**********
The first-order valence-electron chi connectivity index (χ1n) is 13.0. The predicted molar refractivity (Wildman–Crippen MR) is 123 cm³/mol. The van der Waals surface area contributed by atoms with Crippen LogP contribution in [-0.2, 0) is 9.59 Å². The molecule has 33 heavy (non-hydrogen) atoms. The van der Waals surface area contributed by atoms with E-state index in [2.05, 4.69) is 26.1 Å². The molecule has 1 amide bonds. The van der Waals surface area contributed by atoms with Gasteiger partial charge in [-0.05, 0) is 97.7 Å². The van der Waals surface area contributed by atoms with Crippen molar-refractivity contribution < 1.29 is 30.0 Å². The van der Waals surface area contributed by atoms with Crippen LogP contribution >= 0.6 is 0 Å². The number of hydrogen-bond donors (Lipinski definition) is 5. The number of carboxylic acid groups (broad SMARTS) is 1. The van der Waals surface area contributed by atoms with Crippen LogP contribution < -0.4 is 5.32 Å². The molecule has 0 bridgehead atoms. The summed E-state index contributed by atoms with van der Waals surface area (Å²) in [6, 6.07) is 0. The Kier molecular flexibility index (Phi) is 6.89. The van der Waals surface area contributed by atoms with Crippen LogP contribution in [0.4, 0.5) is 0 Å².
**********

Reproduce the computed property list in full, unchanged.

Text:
The first-order valence-electron chi connectivity index (χ1n) is 13.0. The predicted molar refractivity (Wildman–Crippen MR) is 123 cm³/mol. The van der Waals surface area contributed by atoms with Crippen LogP contribution in [-0.2, 0) is 9.59 Å². The molecule has 33 heavy (non-hydrogen) atoms. The van der Waals surface area contributed by atoms with E-state index in [2.05, 4.69) is 26.1 Å². The molecule has 1 amide bonds. The van der Waals surface area contributed by atoms with Gasteiger partial charge in [-0.05, 0) is 97.7 Å². The van der Waals surface area contributed by atoms with Crippen molar-refractivity contribution < 1.29 is 30.0 Å². The van der Waals surface area contributed by atoms with Crippen LogP contribution >= 0.6 is 0 Å². The number of hydrogen-bond donors (Lipinski definition) is 5. The number of carboxylic acid groups (broad SMARTS) is 1. The van der Waals surface area contributed by atoms with Crippen LogP contribution < -0.4 is 5.32 Å². The molecule has 0 bridgehead atoms. The summed E-state index contributed by atoms with van der Waals surface area (Å²) in [6, 6.07) is 0. The Kier molecular flexibility index (Phi) is 6.89. The van der Waals surface area contributed by atoms with Crippen LogP contribution in [0.4, 0.5) is 0 Å².